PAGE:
Australian hedge fund investors are eyeing managers in Asia as they seek to expand their regional reach in order to grow their business and diversify their portfolios.
Ascalon Capital, the Sydney-based alternatives fund incubator, received a licence from the Hong Kong Securities and Futures Commission earlier this month. It has already invested in two hedge funds in Asia and is scouting out new partners, says Chuak Chan, who heads the Hong Kong operation.
“We’re in the business of forming partnerships with absolute return and hedge fund managers, whether they be start-up firms, or acceleration [capital] arrangements,” says Chan.
Ascalon is one of 12 Australian firms which invest in hedge funds Down Under that have been identified by Basis Point Consulting in Sydney. Of that dozen, there are about three or four others which are examining opportunities in Asia, according to Damien Hatfield, director of Triple A Partners Australia, a Sydney-based hedge fund advisory firm.
“There’s very little investment from Australian funds management [firms] into Asia,” says Hatfield. “I think that’s going to change quite dramatically in the near term.”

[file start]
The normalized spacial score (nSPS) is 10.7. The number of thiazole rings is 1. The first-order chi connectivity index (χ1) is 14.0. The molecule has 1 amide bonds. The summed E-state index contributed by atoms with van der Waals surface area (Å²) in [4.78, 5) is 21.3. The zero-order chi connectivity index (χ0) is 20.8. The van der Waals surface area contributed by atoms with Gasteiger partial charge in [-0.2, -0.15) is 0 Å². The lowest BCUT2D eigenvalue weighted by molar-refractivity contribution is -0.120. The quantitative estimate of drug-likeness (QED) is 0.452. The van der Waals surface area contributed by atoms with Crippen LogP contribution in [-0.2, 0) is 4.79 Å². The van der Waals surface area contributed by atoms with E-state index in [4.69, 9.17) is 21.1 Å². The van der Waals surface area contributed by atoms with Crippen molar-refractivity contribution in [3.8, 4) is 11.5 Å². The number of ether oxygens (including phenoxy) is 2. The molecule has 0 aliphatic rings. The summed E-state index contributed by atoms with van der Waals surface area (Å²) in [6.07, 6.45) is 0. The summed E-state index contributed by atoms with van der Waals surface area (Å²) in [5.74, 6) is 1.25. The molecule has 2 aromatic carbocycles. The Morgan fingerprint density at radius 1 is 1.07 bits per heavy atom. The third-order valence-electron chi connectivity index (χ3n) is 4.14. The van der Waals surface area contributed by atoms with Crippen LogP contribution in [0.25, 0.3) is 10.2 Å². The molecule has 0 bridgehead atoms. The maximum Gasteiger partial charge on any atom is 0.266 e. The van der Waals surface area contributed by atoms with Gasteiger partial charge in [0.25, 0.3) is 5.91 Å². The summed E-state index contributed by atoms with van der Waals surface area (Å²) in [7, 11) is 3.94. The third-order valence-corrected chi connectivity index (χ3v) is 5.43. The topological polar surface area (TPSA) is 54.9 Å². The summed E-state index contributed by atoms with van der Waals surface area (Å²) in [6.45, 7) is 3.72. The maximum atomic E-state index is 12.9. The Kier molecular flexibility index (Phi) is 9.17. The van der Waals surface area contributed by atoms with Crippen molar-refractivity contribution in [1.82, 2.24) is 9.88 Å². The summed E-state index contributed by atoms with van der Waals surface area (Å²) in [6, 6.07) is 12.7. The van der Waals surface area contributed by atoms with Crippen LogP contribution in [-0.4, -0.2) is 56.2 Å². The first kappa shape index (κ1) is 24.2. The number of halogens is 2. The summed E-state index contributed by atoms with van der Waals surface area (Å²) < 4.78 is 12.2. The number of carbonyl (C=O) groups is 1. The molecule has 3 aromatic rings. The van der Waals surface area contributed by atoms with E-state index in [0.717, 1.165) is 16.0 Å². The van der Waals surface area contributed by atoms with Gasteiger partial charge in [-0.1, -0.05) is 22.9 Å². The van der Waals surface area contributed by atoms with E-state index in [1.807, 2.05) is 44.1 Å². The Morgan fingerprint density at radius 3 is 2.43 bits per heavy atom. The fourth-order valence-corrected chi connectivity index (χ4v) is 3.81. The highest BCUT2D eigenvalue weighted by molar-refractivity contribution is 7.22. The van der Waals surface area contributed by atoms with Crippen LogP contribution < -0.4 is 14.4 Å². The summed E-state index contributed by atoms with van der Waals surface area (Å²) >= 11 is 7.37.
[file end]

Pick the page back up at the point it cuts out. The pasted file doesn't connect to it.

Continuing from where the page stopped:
Treasury Group is said to be looking into investing in funds in Asia, while Challenger Financial Services, which has a partnership with US hedge fund seeder SkyBridge Capital, is expected to broaden its seeding activities.
Meanwhile, Select Asset Management, a Sydney-based fund-of-funds firm, plans to increase its exposure to Asia, where it is looking to invest a total of $20 million in one to three managers this year, according to a recent report by data provider Preqin.
Up to 50% of Select Asset's hedge fund portfolio is dedicated to investments in Asia managers. Last year it invested in US-based York Capital Management’s event-driven Asian Opportunities Fund, which is run out of Hong Kong.
In Asia, Ascalon is seeking out liquid fund strategies that will not overlap with its existing managers, says Chan. Last year it invested in Singapore-based Canning Park Capital, which runs a long-short equity fund, and also Athos Capital in Hong Kong, which launched an event-driven strategy in mid-April.
“We seek quality, and there is quality out there,” says Chan.
The establishment of its Hong Kong office is part of Ascalon’s aim to expand its business scope beyond Australia – a growth proposition that many of its peers aspire to.
“There is a bit of a movement in Australia to shift the funds management emphasis towards Asia,” says Triple A's Hatfield. “Seeing as we export to Asia, why shouldn’t Australian fund management teams invest in Asia?”